BLACK WIDOW (1954)--- Joyful was I at how much
fun this 20th Fox Cinemascope mystery turned out to be, a straightforward
whodunit given ornamentation of All About Eve-ish Broadway setting and catty
dialogue out of that theatrical trunk. As with wide ones done early in the
game, an all-star group stands along an anamorphic landscape like police
line-up, we the judges of which killed kittenish would-be home wrecker Peggy
Ann Garner, Fox's formerJunior Misswho once grew trees in Brooklyn, but is
now felling them in Manhattan.
Chief suspect is Van Heflin, who always seemed more natural than
thesps projecting big in contrast to his low-key. C'Scope cameras could be cruel, what
with new ratio short of perfection and edge-of-frame "mumps"
sometimes inflicted. Merciless too was glimpse of Gene Tierney at premature
aging and indication of off-camera stress that would soon exit her off the
Broadway ego'ing and creative clash was well
enough explored in All About Eve to make others have a go, thus Forever Female and The
Country Girl from Paramount
within prior or after year of Black Widow. Fox plugged B'way's colorful background into dour
detecting enlivened by Nunnally Johnson's smart dialogue, him showing again how
brittle such stuff could be given right setting. Pleasing too is George Raft
rescued from Lippert to law-dog amidst penthouses and bring a bigger name
killer to justice. New York
streets are the real thing, so there are White Way marquees and Yellow Cabs like
roving sunbursts, all vista-lensed and novel to 1954 audiences. Fox's DVD, by
the way, from its Noir Collection, looks sensational, and directional stereo
had me turning around every time doors knocked or phones rang (was that
someone calling them or me?).
THE FIGHTING HERO (1934)--- There's a terrific
book by Michael Pitts called Poverty Row Studios: 1929-1940 that clued me to
background of "Reliable Pictures Corporation," which produced this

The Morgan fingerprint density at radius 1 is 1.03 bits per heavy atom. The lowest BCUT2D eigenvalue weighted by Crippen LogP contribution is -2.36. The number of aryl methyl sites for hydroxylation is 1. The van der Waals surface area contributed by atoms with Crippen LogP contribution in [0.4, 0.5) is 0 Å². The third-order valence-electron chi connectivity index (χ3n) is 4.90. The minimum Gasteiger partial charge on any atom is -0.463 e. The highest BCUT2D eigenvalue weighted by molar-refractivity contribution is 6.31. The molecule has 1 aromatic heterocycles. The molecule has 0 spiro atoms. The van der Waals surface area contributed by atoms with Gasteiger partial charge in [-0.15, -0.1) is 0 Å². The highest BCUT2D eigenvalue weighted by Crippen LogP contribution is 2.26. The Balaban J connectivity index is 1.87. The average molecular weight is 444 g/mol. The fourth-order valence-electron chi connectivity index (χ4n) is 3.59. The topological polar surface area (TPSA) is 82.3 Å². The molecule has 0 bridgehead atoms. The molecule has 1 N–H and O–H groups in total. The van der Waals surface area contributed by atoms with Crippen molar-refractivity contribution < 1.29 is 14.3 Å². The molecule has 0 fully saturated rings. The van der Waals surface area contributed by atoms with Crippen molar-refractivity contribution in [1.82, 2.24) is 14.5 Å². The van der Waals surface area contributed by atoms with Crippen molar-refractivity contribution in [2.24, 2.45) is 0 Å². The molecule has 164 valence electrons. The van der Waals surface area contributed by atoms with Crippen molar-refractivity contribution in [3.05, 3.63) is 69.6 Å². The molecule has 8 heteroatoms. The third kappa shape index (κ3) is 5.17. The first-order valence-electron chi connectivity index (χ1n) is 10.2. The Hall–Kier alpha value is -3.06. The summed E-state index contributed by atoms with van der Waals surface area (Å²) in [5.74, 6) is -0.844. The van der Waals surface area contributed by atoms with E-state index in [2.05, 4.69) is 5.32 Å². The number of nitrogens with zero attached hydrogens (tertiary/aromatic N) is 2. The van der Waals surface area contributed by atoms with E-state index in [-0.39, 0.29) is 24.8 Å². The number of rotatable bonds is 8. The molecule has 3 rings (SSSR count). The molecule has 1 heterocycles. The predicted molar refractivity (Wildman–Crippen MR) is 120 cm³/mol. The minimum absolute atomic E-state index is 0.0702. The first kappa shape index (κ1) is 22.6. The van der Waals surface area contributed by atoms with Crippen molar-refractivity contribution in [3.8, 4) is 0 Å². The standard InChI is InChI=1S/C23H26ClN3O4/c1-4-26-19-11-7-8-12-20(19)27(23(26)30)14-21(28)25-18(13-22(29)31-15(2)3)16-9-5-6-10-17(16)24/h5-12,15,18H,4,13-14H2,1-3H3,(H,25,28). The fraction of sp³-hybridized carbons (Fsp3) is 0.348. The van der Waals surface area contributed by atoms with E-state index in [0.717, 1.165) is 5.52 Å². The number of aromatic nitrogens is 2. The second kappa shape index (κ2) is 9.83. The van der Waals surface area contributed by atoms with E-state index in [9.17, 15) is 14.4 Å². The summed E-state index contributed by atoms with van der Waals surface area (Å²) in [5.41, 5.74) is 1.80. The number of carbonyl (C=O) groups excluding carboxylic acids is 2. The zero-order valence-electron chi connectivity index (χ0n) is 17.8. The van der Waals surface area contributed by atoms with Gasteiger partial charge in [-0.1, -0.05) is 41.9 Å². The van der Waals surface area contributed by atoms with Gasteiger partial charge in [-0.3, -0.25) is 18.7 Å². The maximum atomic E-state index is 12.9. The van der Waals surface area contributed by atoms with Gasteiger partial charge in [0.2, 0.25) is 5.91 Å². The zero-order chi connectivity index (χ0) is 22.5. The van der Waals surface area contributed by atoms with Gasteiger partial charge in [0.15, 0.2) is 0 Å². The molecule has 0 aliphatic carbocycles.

Tom Tyler of admittedly dubious merit, but like any series western from the
30's, has at least curiosity to recommend it. Also a plus is the first quality
DVD available from Sinister Cinema, one of the cleaner renditions I've lately
seen of an ancient oater. Tom was ever reliable at riding/fighting to
believable effect. Some of the scraps, in fact, don't look pulled, as if Tyler
and opponent were told to get out there, mix it up, and may the best of two win.
Before faking fisticuffs became such an art, I wonder how many brawls were
on-the-level ones, maybe taken up for real once shooting stopped. Tom gets in
more acting and even love scenes here than accustomed. Wonder if he dreaded
days when such was on schedule. Did screen cowboys prefer flight and fists to
carrying thesp load? With few exceptions, results worked out better when they
THE CURSE OFFRANKENSTEIN (1957)--- The
bellwether for horrors to come, specifically ones from Hammer Films, achieving
with this and successors an ongoing (two decade) cycle of mostly profitable
Brit features (was the James Bondseries an only duplication of their
success?). We can watch now and appreciate how disrupting Curse was to genre
convention and proprieties imposed by US filmmakers cowed by the Code.
What patrons got for a first time here was true stench of death, Peter
Cushing's strained expression as he carves off heads letting imagination run
rife as to gore below the frame line. Region 2's Blu-Ray restores a shot of
eyeballs, out of respective sockets as we Hammer-heads prefer them, and yes,
I'd have liked seeing discard noggins disintegrated by acid, but one can't
Peter Cushing and Christopher Lee usher in a
next generation of horroriconography here. Wonder how long before their names alone
were enough to pull patronage, or indeed if that day arrived at all. Would
Frankenstein or Dracula in the title remain necessary to fill seats forCushing/Lee ventures? Curse sets and
costuming somehow look done in miniature, as though drawn from a period doll
chest (love Robert Urquhart approaching the door in his stovepipe hat). It had
to be known well in advance that this thing would hit. Imagine Warners'
projection room peek and immediate resolve to push Curse hard (and how they
were rewarded for doing so!). Not one of the sequels approached pioneering CoF to
my mind. The Blu-Ray does a best as possible job with accessible elements.
Certainly prints I saw in 16mm never looked so good as this, and 1968's first viewingat our Starlite Drive-In had not color comparable (eastman 35mm prints
having already begun to fade).